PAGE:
The insertion sites of Pr.rnl.1 and Pr.rnl.2 are not unique to Prasinoderma. The first and second introns in the Nephroselmis mitochondrial rnl are inserted at exactly the same sites (Figure 5), which correspond to positions 1931-1932 and 2500-2501 in the 23S rRNA sequence of Escherichia coli [29]. Furthermore, these insertion sites are also occupied by group I introns in the mitochondrial and plastid large subunit RNA genes of other green algae (e.g. see Figure 5) and a variety of other organisms, including bacteria (e.g. [27], [28], [30]-[33]). While Pr.rnl.1 and Pr.rnl.2 contain no ORF, numerous cis-spliced introns at the same cognate sites encode a LAGLIDADG homing endonuclease (e.g. see Figure 6).

thumbnail
Figure 6. Intron insertion sites in the mitochondrial rnl genes of selected green algae.

Cis- and trans-spliced introns are shown by triangles and broken triangles, respectively. When present, intronic ORFs are shown by filled triangles. Intron insertion sites are given relative to the E. coli 23S rRNA; for each site, the position corresponding to the nucleotide immediately preceding the intron is reported. Accession numbers for the rnl sequences represented are as follows: Prasinoderma coloniale, KF387569; Monomastix sp, KF060939; Nephroselmis olivacea, NC_008239; Oltmannsiellopsis viridis, NC_008256; Pseudendoclonium akinetum, NC_005926; Chlamydomonas eugametos, NC_001872; Dunaliella salina, NC_012930; Mesostigma viride, NC_008240; and Chara vulgaris, NC_005255.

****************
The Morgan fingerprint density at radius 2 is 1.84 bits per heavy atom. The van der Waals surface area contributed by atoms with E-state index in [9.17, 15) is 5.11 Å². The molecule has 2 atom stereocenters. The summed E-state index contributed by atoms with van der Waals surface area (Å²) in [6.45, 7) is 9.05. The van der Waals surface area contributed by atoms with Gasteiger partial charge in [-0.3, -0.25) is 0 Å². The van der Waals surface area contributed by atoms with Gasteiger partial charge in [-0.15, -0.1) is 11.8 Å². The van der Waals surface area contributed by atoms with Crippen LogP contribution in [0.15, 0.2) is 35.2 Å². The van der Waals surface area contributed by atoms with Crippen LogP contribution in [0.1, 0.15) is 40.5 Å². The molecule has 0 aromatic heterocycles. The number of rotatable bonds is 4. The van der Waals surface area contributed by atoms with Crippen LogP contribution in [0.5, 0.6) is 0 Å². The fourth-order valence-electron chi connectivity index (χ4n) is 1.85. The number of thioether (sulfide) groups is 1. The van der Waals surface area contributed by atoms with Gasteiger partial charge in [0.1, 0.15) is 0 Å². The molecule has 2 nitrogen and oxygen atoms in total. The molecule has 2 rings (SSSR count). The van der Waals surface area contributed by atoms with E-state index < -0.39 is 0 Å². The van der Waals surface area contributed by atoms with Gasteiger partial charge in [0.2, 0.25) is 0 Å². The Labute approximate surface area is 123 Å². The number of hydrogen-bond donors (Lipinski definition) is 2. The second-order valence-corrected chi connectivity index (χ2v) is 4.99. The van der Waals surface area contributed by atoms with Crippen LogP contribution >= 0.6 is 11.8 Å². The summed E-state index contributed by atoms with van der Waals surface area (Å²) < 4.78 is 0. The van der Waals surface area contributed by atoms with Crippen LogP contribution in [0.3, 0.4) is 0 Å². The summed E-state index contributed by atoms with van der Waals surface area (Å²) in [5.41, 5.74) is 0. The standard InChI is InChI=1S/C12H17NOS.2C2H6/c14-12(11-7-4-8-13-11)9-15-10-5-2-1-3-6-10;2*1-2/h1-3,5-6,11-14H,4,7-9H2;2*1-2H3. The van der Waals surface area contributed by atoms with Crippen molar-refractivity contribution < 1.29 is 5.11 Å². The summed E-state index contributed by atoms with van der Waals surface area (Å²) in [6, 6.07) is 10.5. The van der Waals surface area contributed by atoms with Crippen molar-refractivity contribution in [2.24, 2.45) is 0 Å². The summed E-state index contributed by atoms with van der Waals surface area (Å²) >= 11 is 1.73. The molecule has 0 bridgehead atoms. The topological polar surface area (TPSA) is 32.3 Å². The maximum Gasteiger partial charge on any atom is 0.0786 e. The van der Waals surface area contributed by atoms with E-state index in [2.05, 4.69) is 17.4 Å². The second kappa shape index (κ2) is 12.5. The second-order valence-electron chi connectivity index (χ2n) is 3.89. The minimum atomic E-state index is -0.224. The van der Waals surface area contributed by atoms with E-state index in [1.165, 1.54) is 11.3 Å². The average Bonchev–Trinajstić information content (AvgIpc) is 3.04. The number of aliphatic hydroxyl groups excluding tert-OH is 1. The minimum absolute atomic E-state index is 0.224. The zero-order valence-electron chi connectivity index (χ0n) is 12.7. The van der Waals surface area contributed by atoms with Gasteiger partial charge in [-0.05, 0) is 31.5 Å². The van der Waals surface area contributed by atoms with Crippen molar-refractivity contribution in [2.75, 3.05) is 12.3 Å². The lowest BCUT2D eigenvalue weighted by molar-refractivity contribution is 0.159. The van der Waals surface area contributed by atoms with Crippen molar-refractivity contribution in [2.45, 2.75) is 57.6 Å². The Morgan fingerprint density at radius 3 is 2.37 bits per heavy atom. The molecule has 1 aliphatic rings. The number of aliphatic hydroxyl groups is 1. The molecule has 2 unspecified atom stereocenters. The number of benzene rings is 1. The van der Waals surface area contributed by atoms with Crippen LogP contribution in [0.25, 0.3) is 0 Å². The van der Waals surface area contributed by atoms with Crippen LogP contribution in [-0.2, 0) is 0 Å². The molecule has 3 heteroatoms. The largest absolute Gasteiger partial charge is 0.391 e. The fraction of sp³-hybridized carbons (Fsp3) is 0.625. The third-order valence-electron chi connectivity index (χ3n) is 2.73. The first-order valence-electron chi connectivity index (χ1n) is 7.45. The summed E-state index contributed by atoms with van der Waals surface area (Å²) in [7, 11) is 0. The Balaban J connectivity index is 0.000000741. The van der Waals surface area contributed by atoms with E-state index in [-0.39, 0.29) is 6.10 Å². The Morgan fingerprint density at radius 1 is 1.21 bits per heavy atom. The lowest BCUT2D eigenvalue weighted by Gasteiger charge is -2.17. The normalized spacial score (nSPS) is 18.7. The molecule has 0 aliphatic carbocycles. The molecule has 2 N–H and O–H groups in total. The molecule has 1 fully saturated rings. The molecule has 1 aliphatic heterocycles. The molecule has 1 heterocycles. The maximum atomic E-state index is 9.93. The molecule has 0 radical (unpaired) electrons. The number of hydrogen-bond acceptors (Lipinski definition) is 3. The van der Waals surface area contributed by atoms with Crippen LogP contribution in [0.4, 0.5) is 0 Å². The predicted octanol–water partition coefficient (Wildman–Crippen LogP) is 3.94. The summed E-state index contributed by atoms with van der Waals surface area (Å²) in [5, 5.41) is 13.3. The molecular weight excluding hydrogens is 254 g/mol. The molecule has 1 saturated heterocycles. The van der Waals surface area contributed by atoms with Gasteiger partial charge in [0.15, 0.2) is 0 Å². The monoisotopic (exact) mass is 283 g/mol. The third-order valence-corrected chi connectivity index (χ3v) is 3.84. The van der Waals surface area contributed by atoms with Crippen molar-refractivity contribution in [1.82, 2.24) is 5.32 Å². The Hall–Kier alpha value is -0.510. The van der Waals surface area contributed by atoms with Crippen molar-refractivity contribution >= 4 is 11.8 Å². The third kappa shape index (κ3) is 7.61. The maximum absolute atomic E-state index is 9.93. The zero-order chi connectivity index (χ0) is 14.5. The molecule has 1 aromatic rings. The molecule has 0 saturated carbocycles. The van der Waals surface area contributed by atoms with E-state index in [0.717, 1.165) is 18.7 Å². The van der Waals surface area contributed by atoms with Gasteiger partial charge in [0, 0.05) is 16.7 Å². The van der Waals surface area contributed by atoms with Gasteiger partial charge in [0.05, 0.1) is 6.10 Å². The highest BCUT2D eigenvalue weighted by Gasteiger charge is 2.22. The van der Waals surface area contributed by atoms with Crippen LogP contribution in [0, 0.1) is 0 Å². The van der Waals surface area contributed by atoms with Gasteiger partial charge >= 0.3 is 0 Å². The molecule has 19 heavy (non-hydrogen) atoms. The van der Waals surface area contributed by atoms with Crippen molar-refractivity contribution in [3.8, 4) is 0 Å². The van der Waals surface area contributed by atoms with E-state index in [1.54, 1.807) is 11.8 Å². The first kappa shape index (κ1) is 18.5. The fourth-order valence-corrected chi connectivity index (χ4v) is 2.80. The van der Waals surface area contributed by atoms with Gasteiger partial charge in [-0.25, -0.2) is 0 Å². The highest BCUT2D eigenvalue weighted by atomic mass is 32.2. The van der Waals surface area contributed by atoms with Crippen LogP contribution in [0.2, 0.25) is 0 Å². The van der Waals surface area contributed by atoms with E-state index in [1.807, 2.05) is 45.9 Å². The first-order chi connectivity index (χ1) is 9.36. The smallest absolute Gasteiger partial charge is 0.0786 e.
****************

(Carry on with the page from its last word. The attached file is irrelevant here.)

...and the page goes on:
http://dx.doi.org/10.1371/journal.pone.0084325.g006